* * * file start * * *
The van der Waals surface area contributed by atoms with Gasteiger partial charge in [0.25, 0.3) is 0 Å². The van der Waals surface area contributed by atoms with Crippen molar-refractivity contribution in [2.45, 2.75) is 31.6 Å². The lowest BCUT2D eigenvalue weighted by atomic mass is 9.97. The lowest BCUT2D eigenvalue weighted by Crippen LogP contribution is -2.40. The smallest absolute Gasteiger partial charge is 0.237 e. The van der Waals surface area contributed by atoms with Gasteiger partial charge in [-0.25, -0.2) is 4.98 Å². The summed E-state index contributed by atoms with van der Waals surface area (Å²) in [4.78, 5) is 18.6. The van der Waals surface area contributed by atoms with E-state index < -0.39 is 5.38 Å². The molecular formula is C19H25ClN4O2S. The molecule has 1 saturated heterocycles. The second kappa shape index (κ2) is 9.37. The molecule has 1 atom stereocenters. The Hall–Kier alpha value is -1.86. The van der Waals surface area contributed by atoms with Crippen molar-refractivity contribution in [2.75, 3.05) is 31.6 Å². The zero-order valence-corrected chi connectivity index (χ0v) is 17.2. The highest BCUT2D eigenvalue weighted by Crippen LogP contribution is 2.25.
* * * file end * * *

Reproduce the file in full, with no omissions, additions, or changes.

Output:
The van der Waals surface area contributed by atoms with Gasteiger partial charge in [0.25, 0.3) is 0 Å². The van der Waals surface area contributed by atoms with Crippen molar-refractivity contribution in [2.45, 2.75) is 31.6 Å². The lowest BCUT2D eigenvalue weighted by atomic mass is 9.97. The lowest BCUT2D eigenvalue weighted by Crippen LogP contribution is -2.40. The smallest absolute Gasteiger partial charge is 0.237 e. The van der Waals surface area contributed by atoms with Gasteiger partial charge in [-0.25, -0.2) is 4.98 Å². The summed E-state index contributed by atoms with van der Waals surface area (Å²) in [4.78, 5) is 18.6. The van der Waals surface area contributed by atoms with E-state index < -0.39 is 5.38 Å². The molecular formula is C19H25ClN4O2S. The molecule has 1 saturated heterocycles. The second kappa shape index (κ2) is 9.37. The molecule has 1 atom stereocenters. The Hall–Kier alpha value is -1.86. The van der Waals surface area contributed by atoms with Crippen molar-refractivity contribution in [2.75, 3.05) is 31.6 Å². The zero-order valence-corrected chi connectivity index (χ0v) is 17.2. The highest BCUT2D eigenvalue weighted by Crippen LogP contribution is 2.25.